How Did Cuba Develop This Capacity?
Ever since 1959, Cuba, despite its limited economic resources, has been building a very effective health system that is the envy of all developing countries and many developed nations as well. Its performance, measured by global statistical standards such as infant mortality rates and adult longevity, bears this out, as does an educational system that has been able to produce more physicians per capita than any other nation on earth. In 2007 Cuba had one doctor for every 155 citizens, compared to 1 for every 330 in Western Europe, and one for every 417 in the United States.1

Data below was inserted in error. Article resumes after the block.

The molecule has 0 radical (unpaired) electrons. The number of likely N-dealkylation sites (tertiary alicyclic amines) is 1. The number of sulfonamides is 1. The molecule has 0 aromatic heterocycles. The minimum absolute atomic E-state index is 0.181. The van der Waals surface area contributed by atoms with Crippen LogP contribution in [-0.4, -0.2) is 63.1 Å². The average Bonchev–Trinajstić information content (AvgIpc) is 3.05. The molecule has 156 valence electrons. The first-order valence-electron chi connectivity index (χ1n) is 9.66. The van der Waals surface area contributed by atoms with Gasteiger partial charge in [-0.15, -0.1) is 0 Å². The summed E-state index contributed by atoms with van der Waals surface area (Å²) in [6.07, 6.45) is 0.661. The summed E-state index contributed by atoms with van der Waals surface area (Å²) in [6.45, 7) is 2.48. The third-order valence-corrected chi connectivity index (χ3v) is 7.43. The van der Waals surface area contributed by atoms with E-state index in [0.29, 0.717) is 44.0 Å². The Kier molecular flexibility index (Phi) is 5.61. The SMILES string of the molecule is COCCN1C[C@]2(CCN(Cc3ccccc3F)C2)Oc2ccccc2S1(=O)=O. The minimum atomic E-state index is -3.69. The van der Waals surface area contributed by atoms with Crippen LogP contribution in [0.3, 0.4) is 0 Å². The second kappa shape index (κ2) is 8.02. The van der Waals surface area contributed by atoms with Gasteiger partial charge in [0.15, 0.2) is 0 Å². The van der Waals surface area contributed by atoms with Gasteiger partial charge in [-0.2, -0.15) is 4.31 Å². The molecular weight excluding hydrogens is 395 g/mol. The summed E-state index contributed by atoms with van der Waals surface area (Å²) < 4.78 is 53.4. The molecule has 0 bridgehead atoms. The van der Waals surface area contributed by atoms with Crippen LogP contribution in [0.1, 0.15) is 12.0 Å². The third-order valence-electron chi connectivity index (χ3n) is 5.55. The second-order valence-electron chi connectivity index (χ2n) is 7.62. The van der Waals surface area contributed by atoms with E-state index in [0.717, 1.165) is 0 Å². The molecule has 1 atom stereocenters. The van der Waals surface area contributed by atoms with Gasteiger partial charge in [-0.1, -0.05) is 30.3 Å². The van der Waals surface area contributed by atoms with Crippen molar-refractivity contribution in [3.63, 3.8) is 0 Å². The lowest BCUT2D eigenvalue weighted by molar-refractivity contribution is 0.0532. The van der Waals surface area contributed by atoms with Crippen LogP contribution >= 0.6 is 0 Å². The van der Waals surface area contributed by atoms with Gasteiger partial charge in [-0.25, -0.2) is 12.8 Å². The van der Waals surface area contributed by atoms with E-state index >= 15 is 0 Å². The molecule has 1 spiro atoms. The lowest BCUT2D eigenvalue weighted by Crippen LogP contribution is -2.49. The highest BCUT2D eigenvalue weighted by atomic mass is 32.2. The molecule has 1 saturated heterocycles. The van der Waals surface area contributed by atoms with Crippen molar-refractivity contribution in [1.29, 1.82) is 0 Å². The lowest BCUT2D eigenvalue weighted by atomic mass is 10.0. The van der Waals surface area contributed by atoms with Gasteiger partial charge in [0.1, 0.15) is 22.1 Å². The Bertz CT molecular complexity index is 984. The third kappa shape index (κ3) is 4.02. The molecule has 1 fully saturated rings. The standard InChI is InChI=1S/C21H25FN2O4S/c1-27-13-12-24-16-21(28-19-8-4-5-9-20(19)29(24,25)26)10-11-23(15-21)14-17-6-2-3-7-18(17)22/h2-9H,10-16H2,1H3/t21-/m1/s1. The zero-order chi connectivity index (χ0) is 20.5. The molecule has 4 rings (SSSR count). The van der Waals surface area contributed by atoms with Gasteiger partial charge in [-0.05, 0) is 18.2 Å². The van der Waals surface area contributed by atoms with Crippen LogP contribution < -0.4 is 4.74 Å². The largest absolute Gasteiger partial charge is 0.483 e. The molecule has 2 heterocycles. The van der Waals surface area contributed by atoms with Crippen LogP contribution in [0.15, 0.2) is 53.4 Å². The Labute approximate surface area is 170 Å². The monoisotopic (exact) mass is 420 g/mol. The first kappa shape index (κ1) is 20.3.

In 1958, before the Cuban Revolution, there was one doctor for every 1,051 people, a ratio that deteriorated when many physicians, about half of the total number, decided that they did not want to practice medicine in revolutionary Cuba and left to seek their fortunes in the United States and other countries. By 1967, there were only about 3,000 physicians practicing, less than one for every 2,000 Cubans, and the process of rebuilding their ranks was by necessity slow. When the University of Havana Medical School had reopened after the triumph of the Revolution in 1959 (the former dictator, Batista, had closed the university in 1956), only 23 of its 161 medical professors had come back to teach.2 By 1975, the country finally regained its prerevolutionary ratio of doctors to citizens, a figure that was not particularly low by third world standards, but far from first world levels. What made the Cuban health delivery system exceptional in those years was its commitment to the egalitarian provision of medical service, the emphasis on various preventive measures in health programs that reached almost all citizens, and the high awareness of health issues among the public because of government education campaigns.